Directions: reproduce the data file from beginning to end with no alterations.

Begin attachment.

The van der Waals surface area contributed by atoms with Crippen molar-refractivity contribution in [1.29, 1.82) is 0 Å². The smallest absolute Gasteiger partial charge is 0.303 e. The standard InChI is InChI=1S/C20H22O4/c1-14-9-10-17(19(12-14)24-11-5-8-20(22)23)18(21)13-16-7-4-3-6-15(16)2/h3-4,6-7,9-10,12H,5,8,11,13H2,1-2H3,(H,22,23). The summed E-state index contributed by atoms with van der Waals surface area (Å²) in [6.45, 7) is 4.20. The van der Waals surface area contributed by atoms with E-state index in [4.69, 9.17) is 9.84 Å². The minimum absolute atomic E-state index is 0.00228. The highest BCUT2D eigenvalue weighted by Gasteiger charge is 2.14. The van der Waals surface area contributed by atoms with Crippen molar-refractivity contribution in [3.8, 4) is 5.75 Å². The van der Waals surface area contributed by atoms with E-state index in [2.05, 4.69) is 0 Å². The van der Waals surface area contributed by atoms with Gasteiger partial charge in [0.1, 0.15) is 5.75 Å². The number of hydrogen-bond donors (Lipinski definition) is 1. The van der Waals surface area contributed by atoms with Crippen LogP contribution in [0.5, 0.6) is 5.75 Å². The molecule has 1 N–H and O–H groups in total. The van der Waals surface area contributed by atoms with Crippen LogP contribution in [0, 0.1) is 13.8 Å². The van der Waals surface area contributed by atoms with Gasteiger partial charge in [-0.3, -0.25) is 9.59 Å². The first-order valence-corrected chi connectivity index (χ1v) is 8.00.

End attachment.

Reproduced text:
The van der Waals surface area contributed by atoms with Crippen molar-refractivity contribution in [1.29, 1.82) is 0 Å². The smallest absolute Gasteiger partial charge is 0.303 e. The standard InChI is InChI=1S/C20H22O4/c1-14-9-10-17(19(12-14)24-11-5-8-20(22)23)18(21)13-16-7-4-3-6-15(16)2/h3-4,6-7,9-10,12H,5,8,11,13H2,1-2H3,(H,22,23). The summed E-state index contributed by atoms with van der Waals surface area (Å²) in [6.45, 7) is 4.20. The van der Waals surface area contributed by atoms with E-state index in [4.69, 9.17) is 9.84 Å². The minimum absolute atomic E-state index is 0.00228. The highest BCUT2D eigenvalue weighted by Gasteiger charge is 2.14. The van der Waals surface area contributed by atoms with Crippen molar-refractivity contribution in [3.8, 4) is 5.75 Å². The van der Waals surface area contributed by atoms with E-state index in [2.05, 4.69) is 0 Å². The van der Waals surface area contributed by atoms with Gasteiger partial charge in [0.1, 0.15) is 5.75 Å². The number of hydrogen-bond donors (Lipinski definition) is 1. The van der Waals surface area contributed by atoms with Crippen LogP contribution in [0.5, 0.6) is 5.75 Å². The molecule has 1 N–H and O–H groups in total. The van der Waals surface area contributed by atoms with Crippen LogP contribution in [0, 0.1) is 13.8 Å². The van der Waals surface area contributed by atoms with Gasteiger partial charge in [-0.3, -0.25) is 9.59 Å². The first-order valence-corrected chi connectivity index (χ1v) is 8.00.